I woke up dreaming about food. With growling bellies Judo and I wandered over to Platters in a hunger induced state of delirium. Platters is an American style dinner that looks like it fell right out of the 50's. I must admit that they did a pretty good job making the place look authentic. We sat down in the same booth we always do, and I ordered my usual, a mushroom swiss burger-without onions or pickles--IN KOREAN followed by my English translation.
After I ordered, Judo looks at me, smiling and says, "You're cute." This was not one of those moments, like in a movie, where the guy professes something really loving or just shows how much they like the girl. Instead this was a moment when I, once again, find myself laughing at my attempts to learn the language and/or truly accept the culture and country in which I live.
Apparently, I was cute because I said,"양파, 피골, 배꼽 주세요." Translated quite literally, I basically politely said, "Onion, pickle, belly button, please give." Of course, what I meant to say was "양파, 피골, 빼고 주세요," or "Onions, pickle remove and give please." I followed this by saying to the adorably dressed waitress, "I really don't like them," and she smiled and nodded. The problem here is in the pronunciation. There are double consonants, ㅃ, and single consonants, ㅂ. The double consonants sound "harder" and are said with more force. Regardless, she seemed to understand what I was trying to get across.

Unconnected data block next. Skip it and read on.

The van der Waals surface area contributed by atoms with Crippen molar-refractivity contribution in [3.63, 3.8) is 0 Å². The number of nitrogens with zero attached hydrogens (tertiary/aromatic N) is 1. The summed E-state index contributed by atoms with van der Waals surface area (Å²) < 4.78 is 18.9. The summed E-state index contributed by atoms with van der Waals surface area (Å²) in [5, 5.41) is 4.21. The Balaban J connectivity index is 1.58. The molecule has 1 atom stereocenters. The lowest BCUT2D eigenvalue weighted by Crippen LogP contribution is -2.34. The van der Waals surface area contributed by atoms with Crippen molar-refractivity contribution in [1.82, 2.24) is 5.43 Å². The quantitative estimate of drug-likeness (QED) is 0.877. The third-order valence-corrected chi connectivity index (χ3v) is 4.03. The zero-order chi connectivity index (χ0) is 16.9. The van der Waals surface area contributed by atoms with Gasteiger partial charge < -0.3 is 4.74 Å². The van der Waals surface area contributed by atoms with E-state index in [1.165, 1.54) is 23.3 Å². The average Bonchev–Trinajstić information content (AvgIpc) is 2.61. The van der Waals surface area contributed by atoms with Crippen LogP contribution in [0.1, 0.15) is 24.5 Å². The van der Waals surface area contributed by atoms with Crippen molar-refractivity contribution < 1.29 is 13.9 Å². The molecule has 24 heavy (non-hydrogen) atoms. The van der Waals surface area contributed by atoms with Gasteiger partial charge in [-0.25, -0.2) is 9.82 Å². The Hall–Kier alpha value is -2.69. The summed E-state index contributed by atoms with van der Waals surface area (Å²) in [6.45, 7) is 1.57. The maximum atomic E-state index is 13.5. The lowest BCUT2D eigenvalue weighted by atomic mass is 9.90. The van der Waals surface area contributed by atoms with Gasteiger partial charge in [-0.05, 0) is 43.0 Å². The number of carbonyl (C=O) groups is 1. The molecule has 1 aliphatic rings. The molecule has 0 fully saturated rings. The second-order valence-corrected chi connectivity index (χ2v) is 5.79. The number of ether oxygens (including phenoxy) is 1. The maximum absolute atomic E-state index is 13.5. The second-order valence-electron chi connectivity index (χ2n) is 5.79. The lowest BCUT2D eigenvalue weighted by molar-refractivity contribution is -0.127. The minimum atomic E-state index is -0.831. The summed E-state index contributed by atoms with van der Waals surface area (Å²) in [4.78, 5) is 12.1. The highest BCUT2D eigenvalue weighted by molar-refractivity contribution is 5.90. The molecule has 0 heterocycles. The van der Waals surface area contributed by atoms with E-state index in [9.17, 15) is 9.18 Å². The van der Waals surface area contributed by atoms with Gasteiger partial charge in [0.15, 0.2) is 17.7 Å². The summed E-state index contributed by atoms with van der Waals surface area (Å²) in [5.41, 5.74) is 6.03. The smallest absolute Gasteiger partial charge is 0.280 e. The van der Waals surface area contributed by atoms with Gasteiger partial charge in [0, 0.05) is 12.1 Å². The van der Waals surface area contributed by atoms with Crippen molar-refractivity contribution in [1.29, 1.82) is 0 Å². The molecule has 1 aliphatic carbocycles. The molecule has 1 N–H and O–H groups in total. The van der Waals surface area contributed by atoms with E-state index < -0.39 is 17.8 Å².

Now, what I got was a mushroom swiss burger WITH ONIONS and pickles on the side! What makes me crazy about this place is that I get the same thing almost every time I'm there, but they rarely can get it right. I thought I had expressed, quite clearly, that I didn't want onions, and why would they bother even putting the pickles on the side?
In conclusion, this is not a case of miscommunication, but rather just another example of bad service--if she didn't understand what I had intended to say, then WHERE WAS THE BELLY BUTTON (배꼽) I ORDERED?